Using sustainable builders to build better houses
0 Liked

Other sustainable builders

Just don’t mention the lack of parking!  Libby and I had arrived at the location for a talk from sustainable builders organised by the Cape.  After discovering the nearest parking was permit only, I dropped Libby and disappeared into the night to see if I could find a suitable spot.  After a few false starts, I parked the car and jogged back to see what was going on.

At the presentation, we heard from three sustainable builders.  Each builder is providing designs consistent with the Cape’s philosophy (comfort, style and livability within a sustainable community).

First of the sustainable builders was Archiblox.

Archiblox are a sustainable builder

Archiblox pride themselves on using clever design with cost effective materials to achieve the desired outcome.  Of course, they also examine the proposed site to make the most of what the environment has to offer.

During the talk, several ideas caught our attention.

Remove heated air from the fridge/freezer area.  Their designs included a tube which brought in air from outside the house.  The air is cooled by running through an underground section.  The cooled air then passes over the fins at the back of the fridge/freezer before being vented outside the house.

Make the most of small spaces through joinery.  Providing shelves or storage spaces meant the house didn’t have any dead space inside.  It’s the same concept as used in yachts – make the most of the available space.

Blend inside and outside spaces to encourage maximum use of both areas, as well as encouraging the feeling of living within nature.  Libby was inspired by a photo showing a ledge/servery outside the kitchen window.  Could we “extend” the kitchen to the deck and make it easier to have meals outside?

Use lighter Colorbond colours (eg Wallaby) on steel cladding.  This avoids blinding the neighbours with highly reflective colours or soaking up extra heat in summer with darker colours.

Martin Builders was next.

Martin Builders are another sustainable builder

Martin Builders are busy constructing a 10 star rated house at the Cape.  Like us, they want to push the boundaries a bit.  In their case, this might not be commercially viable due to the extra costs required to achieve the objective.  However, they are keen to learn what happens when you go to these lengths.  For example, is it possible to avoid the need for energy consuming heating/cooling systems in a 10 star house?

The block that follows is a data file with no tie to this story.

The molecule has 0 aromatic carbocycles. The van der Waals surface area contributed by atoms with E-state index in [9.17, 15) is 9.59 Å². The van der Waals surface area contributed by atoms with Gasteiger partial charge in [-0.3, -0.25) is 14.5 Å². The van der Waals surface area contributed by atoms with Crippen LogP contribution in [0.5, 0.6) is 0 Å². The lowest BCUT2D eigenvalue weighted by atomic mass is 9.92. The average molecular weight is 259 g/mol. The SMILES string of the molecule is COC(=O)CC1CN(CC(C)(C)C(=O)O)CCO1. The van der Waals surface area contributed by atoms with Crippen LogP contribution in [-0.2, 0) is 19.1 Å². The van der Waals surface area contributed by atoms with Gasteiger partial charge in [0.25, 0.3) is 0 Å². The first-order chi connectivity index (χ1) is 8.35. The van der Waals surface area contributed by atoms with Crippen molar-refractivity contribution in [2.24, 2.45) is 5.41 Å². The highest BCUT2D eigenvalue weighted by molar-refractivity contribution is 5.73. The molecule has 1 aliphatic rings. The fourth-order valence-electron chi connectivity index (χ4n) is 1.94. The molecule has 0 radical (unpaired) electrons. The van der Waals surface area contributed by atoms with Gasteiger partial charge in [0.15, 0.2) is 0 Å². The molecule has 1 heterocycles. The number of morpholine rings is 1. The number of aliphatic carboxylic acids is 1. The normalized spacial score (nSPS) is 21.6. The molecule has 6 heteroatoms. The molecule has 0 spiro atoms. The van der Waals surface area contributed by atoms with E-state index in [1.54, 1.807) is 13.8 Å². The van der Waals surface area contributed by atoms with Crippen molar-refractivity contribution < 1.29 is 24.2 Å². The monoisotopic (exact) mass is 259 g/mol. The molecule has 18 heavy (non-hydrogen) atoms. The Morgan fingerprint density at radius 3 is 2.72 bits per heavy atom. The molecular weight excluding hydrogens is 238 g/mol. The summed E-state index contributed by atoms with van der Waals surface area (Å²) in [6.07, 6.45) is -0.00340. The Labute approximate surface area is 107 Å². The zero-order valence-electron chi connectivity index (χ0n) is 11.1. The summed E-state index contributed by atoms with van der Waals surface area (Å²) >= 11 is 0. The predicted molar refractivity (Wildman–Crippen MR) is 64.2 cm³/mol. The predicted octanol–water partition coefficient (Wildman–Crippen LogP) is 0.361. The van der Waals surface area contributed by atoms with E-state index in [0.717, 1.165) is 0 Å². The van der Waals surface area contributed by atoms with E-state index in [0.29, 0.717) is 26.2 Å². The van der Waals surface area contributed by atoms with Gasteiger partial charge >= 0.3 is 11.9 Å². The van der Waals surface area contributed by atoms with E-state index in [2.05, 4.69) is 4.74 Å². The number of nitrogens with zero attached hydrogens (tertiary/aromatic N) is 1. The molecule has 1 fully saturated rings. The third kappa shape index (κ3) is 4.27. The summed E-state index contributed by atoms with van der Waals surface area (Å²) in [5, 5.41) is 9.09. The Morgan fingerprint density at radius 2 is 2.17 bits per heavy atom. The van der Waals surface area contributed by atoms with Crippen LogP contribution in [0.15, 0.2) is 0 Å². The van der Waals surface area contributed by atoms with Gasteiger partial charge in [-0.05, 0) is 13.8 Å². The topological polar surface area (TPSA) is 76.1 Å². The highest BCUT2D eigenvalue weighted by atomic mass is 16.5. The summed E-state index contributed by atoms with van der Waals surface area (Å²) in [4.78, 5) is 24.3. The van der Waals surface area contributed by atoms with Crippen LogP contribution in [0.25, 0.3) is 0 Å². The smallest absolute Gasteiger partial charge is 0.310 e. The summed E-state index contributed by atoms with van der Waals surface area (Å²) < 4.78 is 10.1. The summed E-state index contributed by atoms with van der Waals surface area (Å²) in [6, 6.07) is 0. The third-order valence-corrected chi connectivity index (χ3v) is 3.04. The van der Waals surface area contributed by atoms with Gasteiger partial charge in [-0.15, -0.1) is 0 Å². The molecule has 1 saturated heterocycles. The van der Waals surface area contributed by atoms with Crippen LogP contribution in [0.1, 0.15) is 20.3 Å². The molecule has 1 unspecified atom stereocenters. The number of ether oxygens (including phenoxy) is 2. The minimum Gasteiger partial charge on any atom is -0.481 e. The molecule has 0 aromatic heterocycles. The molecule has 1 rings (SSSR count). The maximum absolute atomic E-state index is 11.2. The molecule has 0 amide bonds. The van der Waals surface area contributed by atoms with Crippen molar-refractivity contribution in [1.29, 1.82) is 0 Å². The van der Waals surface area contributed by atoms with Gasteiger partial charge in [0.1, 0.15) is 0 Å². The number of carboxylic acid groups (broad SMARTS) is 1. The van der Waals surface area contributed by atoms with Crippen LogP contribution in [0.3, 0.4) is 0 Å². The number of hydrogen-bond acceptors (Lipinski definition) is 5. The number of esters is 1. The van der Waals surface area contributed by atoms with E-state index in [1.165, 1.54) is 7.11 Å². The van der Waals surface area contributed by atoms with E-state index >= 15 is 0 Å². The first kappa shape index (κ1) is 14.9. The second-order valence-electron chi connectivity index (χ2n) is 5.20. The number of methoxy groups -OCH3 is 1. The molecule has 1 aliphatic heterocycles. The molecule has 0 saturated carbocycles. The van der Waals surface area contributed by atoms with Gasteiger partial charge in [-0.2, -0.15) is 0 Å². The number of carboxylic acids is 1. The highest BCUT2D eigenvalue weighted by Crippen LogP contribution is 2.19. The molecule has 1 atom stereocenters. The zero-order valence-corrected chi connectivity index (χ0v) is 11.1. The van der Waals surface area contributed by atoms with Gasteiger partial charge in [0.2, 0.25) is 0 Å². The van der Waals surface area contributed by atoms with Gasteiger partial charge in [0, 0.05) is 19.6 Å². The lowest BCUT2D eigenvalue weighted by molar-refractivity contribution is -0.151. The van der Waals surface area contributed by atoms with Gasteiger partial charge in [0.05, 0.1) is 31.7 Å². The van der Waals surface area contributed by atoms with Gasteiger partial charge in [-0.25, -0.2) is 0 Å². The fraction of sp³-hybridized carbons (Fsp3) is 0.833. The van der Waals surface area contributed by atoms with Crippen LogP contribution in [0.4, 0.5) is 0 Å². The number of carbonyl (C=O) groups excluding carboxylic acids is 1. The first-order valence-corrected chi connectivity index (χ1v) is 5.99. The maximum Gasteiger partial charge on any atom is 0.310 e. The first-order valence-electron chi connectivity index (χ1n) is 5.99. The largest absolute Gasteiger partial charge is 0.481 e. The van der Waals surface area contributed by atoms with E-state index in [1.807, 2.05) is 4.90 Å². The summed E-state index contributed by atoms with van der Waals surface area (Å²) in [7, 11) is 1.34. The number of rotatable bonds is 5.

I noted a few things that will be important to us.

Use construction materials which aren’t harmful to the tradies and to the future residents (eg low VOC paints).

Standard rainwater tank size for their houses is 10,000 litres.  Likewise, the standard solar panel system is sized at 5kW.

Grey water treatment systems can be installed with their designs.  Grey water can be tricky to use in our garden.  Too much water will water log the indigenous plants.  Phosphates in the detergents will kill indigenous plants which have evolved to thrive in low phosphorous soils.

Martin Builders are keen on demonstrating their homes’ performance through data collection by independent third parties.  What monitoring can we use once our house is constructed?  Who could we partner with to provide this service?

Last of the sustainable builders was TS Constructions.

TS Constructions home design for the Cape

Tony from TS Constructions was passionate about the benefits from a sense of community within the Cape development.

What else can we do to encourage a sense of community in the residents with our project?  Having easily accessible fruit trees and vegie beds is one way to provide an opportunity for residents to come together over food production.  What can we do to include our neighbours in the 4 units next door?  How do we construct the dividing fence and gardens to ensure some privacy for residents but also offer the chance to see each other and stop for a chat?

TS Constructions minimise the waste materials from their building sites.  We’ll need to think along the same lines.  Given David’s background, we’re confident there will be a lot of thought put into reducing the amount of materials needed, reusing what we can and recycling.  Not much should go to landfill.

Double check the insulation in the finished house using thermal imaging to look for hot spots.  This is a neat way of making sure the insulation envelope is as good as intended.  Sometimes things can happen during construction that mean the insulation isn’t as complete.

What did we learn from the presentations?

What the builders said confirmed we are on the right track.  Our project might only be 3 homes while the commercial development is 200+, but we share similar philosophies.

Sharing their ideas and objectives was a generous gesture.  We’ll be making some tweaks and adjustments to our plans based on the ideas presented to us.




  • Caroline

    April 08, 04 2016 02:24:53

    This was interesting! I know 3 people planning to build houses using the modular method – where the entire house is built in a factory in great slabs (right down to light fittings, kitchens, etc) & everything slotted together on the site. It would be interesting to look at their sustainable credentials… The one facing the Bass Strait will have German double glazing & top insulation over, under, around. Cx

    • Libby & Howard

      April 08, 04 2016 05:34:17

      Sounds fascinating – like one of the houses we saw on Grand Designs. Please keep us up to date with their progress if you hear how things are going.

Leave a Reply